In today’s increasingly competitive world, so much hinges on what grades a pupil achieves. But these results are not the only route to a successful career. With increasing living costs and strains on time, more young people are looking to get into a skilled, practical role earlier to gain real world experience. They want to hit the ground running and start forging a career straightaway.
With GCSE results being released this week, many young people and parents across the country will be anxiously clutching their envelopes and thinking about what this will mean for their future career. While university remains the goal for those with the grades to get in, it’s not the only option for those school leavers looking to develop a future career. With the ever-changing business world there are now many new recognised options to support talent development and complement business needs.
At Grant Thornton, we’re proud to be hiring almost four times as many A-level school leavers as we were in 2011. This increased intake, from 19 places in 2011 to 70 places in 2017, has been driven by our commitment to becoming more inclusive and increasing diversity, along with a need to attract entry-level talent in a competitive market.
By removing academic barriers to entry, which we also did at degree level, we’ve been able to open up a new pool of talent and increase opportunities for a more diverse range of people. Apprenticeships have also become a vital part of the economy and the employment market, and more school leavers than ever before are opting to go down the practical training route.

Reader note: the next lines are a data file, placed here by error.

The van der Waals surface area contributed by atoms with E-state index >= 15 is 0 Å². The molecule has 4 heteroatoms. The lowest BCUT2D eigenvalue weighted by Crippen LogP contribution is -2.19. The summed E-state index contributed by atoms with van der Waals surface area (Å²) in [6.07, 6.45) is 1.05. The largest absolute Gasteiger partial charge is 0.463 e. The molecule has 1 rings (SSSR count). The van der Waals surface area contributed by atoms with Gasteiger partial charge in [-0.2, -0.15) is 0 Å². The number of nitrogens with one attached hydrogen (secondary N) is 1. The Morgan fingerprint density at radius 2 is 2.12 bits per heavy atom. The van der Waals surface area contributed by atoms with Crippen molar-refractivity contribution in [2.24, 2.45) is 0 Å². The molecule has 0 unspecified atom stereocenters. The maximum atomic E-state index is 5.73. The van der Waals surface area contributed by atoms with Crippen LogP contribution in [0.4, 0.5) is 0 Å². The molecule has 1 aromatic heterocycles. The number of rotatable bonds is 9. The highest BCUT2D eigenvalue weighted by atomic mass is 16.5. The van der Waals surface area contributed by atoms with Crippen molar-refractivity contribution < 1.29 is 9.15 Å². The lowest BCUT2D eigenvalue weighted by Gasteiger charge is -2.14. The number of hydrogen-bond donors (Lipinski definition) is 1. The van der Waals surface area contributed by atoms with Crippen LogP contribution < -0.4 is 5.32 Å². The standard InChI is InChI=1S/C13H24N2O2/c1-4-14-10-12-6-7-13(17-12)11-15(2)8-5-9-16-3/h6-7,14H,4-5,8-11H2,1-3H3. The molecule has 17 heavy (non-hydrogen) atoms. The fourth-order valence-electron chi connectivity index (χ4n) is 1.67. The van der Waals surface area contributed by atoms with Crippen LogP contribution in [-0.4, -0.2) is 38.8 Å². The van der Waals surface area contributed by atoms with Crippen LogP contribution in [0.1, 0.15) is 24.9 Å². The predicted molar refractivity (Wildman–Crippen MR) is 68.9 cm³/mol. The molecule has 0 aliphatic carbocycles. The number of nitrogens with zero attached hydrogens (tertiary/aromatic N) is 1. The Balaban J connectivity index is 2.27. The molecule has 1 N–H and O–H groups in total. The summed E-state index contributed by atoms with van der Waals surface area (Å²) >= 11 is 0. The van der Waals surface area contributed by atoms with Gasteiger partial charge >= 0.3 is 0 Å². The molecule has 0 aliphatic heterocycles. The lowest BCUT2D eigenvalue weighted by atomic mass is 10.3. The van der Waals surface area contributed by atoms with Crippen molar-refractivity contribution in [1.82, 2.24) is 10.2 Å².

It’s a well-versed view that we need to get our young people ‘business ready’ faster and equipped with the relevant skills, so that we can compete on the global stage. But, there is still more to be done. The Government’s Apprenticeship Levy, which came into operation in April this year, requires large firms with an annual pay bill of £3m or more to pay into a pot to fund more apprenticeship programmes. Initiatives such as this will help to address the kinds of skills shortages that we are so used to hearing business leaders lamenting and goes some way in supporting the development of our young people for the business world.
Despite these initiatives, businesses are still suffering from skills shortages, and thousands of young people (800,000 of them in the UK, according to the latest official NEET figures) are inactive. Surely, we need to do more to join the two?
Companies should be able to access the skills and talent they require for business delivery and future growth, and equally our young people need to be given the support and opportunities to develop and thrive.
The Grant Thornton Vibrant Economy Index, released earlier this year, showed that the West of England has one of the most highly skilled workforces in the UK, yet there is a gulf of opportunity which NEETS are missing out on. Bristol, for example, is faring worse than the national average (4.1%) for NEETS, at 5.7%.
The subject of skills was top of the agenda at our Bristol Live Lab event in March this year, when more than 200 business and community leaders convened to share ideas and insight into how the West of England can do more to provide access to skills and allow talented people of all ages to fulfil their potential.
The A* is no longer the only route to a successful career. The very best firms are the ones who have a motivated, highly skilled and trained workforce, and it’s these talented people, with their desire and determination to learn, that hold the key to boosting businesses in the region.